The report suggests that enhanced driving licences with radio frequency identification (RFID) tags could be automatically scanned to identify if the driver has the correct licence. Also, that information required to import and export electronically can be submitted through a single portal. Electronic submission and receipt of documents would provide customs officials with information about a vehicle before it arrives at the border. Mobile phone apps could scan barcodes with RFID tags to pass on relevant information, short of physically checking vehicles. Reusing export data speeds up border processing and imports throughout a supply chain. Karlsson concludes that all this reduces paperwork and saves time.
Adams says systems should also enable officials to monitor traffic as it approaches the border.
William Moore, CEO of Airbox Systems believes officials need new software more than new hardware to effectively monitor what is going on around their border. “Border staff can use the consumer technology they already have – iPhones, tablets and drones – to stay in contact with their counterparts across the border and any other agencies, such as the military, police, paramedics, who might be involved in a specific situation.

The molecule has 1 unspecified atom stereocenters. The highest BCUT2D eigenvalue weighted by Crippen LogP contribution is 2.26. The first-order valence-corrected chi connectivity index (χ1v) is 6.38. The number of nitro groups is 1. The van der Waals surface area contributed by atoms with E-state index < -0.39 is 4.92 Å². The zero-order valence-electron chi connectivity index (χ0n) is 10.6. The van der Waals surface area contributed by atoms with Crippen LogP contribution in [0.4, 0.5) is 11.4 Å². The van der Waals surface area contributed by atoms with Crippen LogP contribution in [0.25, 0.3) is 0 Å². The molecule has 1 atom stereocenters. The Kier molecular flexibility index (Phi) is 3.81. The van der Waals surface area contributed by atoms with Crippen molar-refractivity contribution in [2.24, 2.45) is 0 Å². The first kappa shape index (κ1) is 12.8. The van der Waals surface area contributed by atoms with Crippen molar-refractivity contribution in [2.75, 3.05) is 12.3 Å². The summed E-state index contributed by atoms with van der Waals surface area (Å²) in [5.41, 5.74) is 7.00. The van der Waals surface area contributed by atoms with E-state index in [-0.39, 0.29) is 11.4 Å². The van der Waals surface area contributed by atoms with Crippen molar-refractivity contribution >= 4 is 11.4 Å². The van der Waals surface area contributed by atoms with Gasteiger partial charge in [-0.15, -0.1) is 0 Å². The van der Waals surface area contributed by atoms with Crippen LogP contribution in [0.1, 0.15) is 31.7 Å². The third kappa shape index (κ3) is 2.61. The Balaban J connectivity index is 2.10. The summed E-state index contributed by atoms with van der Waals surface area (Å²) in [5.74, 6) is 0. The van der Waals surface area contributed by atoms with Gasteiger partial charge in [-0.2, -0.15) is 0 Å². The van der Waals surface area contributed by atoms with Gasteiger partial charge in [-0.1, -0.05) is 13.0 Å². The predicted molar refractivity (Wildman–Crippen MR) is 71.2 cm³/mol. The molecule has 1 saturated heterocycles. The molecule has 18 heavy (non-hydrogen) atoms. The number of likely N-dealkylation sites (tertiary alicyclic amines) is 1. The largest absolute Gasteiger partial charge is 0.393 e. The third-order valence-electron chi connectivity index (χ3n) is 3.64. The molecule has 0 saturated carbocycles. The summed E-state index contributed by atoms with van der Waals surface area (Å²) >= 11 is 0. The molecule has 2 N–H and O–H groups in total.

“What they don’t always have is software that links the respective communication systems and expertise in how best to use this software within their operating procedures.”
Professor Khurshid Ahmad, a software engineer from Trinity College, Dublin, and a member of Project Slandai (the Irish word for ‘security’), adds that border staff can get a lot of useful information from monitoring what people actually involved in an emergency situation are saying and showing on social media. “Some border situations can’t be policed by traditional means alone, for instance, an outbreak of foot and mouth disease,” he says.
Some of this already happens on the EU’s northernmost border. Sweden, which is in the EU customs union, shares a 1,630km border with Norway, which is not. On either side there’s a 15km control zone where customs controls can be carried out by officials from and within either country. “Customs areas for physical checks are about a mile behind the border,” Adams says.
There are 14 manned customs posts along the Norway-Sweden border, but goods vehicles also cross unmanned points. Norway uses automatic number plate recognition (ANPR) camera linked to the national motor registry database along unmanned routes. On both sides, IT systems enable goods to be declared in warehouses, and vehicles picked out for inspection go through giant X-ray scanners. Norway plans to incorporate ANPR into customs procedures to allow cleared trucks to pass through the border without stopping.